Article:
Responding to unknown samples with the presence of SARS-CoV-2


How can we better plan for, identify, and respond to mutations we see in our communities?

The pathogen testing communities are coming together to develop a response to emerging mutations of the SARS-CoV-2 virus.

There is a clear need to continue surveillance work to identify these samples. What has emerged recently is an equally important need to sequence SARS-CoV-2 samples to confirm mutations.

What is epidemiological surveillance?

Global epidemiological surveillance is vital for understanding the evolution of viral pathogens and monitoring for changes in transmissibility, virulence, and disease pathology. As such, global surveillance plays a central role in proactively managing pathogens.

Sometimes called genetic surveillance, monitoring mutations in a viral disease has important implications characterizing the virus strains further and monitor the virus spread at the population level in order to assess the effectiveness of containment strategies

Genetic surveillance led to a recent finding in Europe that the B.1.1.7 variant of the SARS-CoV-2 mutation has a “substantial transmission advantage” over the reference strain.

Learn more about emerging SARS-CoV-2 mutations and variants

Educational Resources for SARS-CoV-2 Research Using NGS

Transmission of SARS-CoV-2 Lineage B.1.1.7 in England: Insights from linking epidemiological and genetic data

Epidemiological surveillance infographic


"The ability to very quickly run multiple samples and accurately decipher key changes in the virus’ genetic code will be crucial for the global scientific community to stay ahead of SARS-COV-2 and to develop strategies against it that, ultimately, can be leveraged to help solve the pandemic’’

Dr. Maria Rosaria Capobianchi
Head of the Virology Department, National Institute for the Infectious Diseases “L. Spallanzani”, Rome, Italy


Epidemiological surveillance and the impact of variants


Surveillance is a powerful tool in our collective fight to slow the spread of the SARS-CoV-2 virus. The increasing number of SARS-CoV-2 variants raises important questions including:

Could a new variant:

  • Evade detection by specific tests?
  • Spread in humans more quickly than the reference strain?
  • Cause milder or more severe disease, like COVID-19, in humans?
  • Show decreased susceptibility to therapeutic agents such as monoclonal antibodies?
  • Evade vaccine-induced immunity?

Epidemiological surveillance requires labs to take extra care in sample tracking and follow through. And that work is essential.

The potential implications of multiple untracked variants are significant:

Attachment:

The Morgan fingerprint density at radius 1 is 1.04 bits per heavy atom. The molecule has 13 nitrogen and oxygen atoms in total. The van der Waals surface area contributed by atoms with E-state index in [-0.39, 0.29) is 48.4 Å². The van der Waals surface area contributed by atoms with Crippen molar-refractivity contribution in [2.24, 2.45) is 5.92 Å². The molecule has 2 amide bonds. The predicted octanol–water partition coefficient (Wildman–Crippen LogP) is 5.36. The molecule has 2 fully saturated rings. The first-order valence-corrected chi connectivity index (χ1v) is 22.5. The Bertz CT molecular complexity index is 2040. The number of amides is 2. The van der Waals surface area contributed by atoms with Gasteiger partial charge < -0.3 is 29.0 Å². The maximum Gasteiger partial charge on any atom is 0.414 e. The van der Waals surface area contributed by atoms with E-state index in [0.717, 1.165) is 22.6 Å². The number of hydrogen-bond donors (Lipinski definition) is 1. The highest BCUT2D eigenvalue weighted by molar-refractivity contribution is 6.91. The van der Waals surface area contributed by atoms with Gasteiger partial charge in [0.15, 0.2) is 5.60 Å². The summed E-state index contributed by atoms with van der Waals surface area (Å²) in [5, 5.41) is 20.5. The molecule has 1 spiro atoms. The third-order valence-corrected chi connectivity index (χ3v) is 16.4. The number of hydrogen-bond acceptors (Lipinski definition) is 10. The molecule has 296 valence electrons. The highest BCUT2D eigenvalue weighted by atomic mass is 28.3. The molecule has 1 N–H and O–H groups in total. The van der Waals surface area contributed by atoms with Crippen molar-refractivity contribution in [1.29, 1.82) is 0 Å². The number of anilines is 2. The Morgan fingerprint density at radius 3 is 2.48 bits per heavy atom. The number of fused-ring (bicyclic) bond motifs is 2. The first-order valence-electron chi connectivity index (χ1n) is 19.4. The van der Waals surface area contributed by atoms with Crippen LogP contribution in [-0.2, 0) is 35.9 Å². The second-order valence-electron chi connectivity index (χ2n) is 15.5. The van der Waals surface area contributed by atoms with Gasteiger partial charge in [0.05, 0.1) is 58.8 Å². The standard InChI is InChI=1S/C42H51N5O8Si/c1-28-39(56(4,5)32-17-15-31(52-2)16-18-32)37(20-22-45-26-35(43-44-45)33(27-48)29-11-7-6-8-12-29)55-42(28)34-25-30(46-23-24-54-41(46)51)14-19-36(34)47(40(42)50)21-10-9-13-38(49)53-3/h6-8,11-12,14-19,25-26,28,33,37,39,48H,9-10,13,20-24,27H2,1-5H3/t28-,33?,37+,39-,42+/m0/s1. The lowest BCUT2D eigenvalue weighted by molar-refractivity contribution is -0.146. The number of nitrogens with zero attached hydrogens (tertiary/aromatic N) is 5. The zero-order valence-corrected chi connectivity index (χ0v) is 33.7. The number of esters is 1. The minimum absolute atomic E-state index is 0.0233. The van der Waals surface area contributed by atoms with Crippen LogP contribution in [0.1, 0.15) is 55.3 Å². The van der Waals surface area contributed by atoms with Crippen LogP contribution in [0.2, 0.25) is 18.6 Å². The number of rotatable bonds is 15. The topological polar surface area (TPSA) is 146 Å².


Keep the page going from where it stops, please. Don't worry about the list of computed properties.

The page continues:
The net effect raises concerns around potential impacts related to human-to-human spread, decreased response to existing treatments, vaccine efficacy, and challenges to potential future treatments.

Thermo Fisher Scientific has developed a comprehensive solution to enable labs involved in global, regional, and local SARS-CoV-2 Mutation surveillance efforts. To learn more about how these workflows can be integrated into your laboratory, we can connect you with a local technical specialist.


Epidemiological surveillance and the mutation detection process


Epidemiological surveillance

Monitor mutational changes in SARS-CoV-2 viral genome to detect emerging mutations and to identify new unknown variants. This can be achieved by sequencing the full viral genome or specific sections or genes of interest.

Next-generation sequencing

Capillary electrophoresis

Mutation verification

Conduct strain identification of positive clinical samples to confirm known mutations associated with specific strains by interrogating specific sections or points on the viral genome to determine the presence or absence of specific mutations.

Capillary electrophoresis

Real-Time PCR

Identify the presence of relevant mutations associated with SARS-CoV-2 variants using real-time PCR: TaqMan SARS-CoV-2 Mutation Panel

A call to action

“Although healthcare providers in the United States perform millions of COVID19 tests weekly, only a few thousand samples receive genomic sequencing suitable for informing researchers about the movement and appearance of virus strains.”

Read full blog post


Epidemiological surveillance and sequencing to respond to mutations


Whether your lab is running coronavirus testing or you are looking to fill excess sequencing capacity by verifying mutations in sequencing SARS-CoV-2 samples, it is challenging to quickly assess the situation. You may be asking:

  • Which approaches have you considered: CE, NGS, qPCR?
  • Do you need to conduct mutation verification of positive samples?
  • Do you test for genetic surveillance?
  • Do you sequence targeted genes or a larger number of mutations?
  • How many samples do you need to sequence?
  • Do you need to send out samples for sequencing?


Featured webinars


Surveillance Solutions for Detection, Discrimination and Discovery of Emerging SARS-CoV-2 Variants

Watch on-demand

Solutions for SARS-CoV-2 Strain Lineage Surveillance

Watch on-demand

Think Globally, Act Locally: The Importance of Coordinated Global and Community Genetic Surveillance Programs

Watch on-demand

Strategies for Epidemiological Surveillance of SARS-CoV-2 Variants

Watch on-demand

Molecular Multi-Target Assay Design Coupled with Reflex Testing with SARS-CoV-2 Mutations in Mind

Watch on-demand

Style Sheet for Global Design System
Style Sheet for Komodo Tabs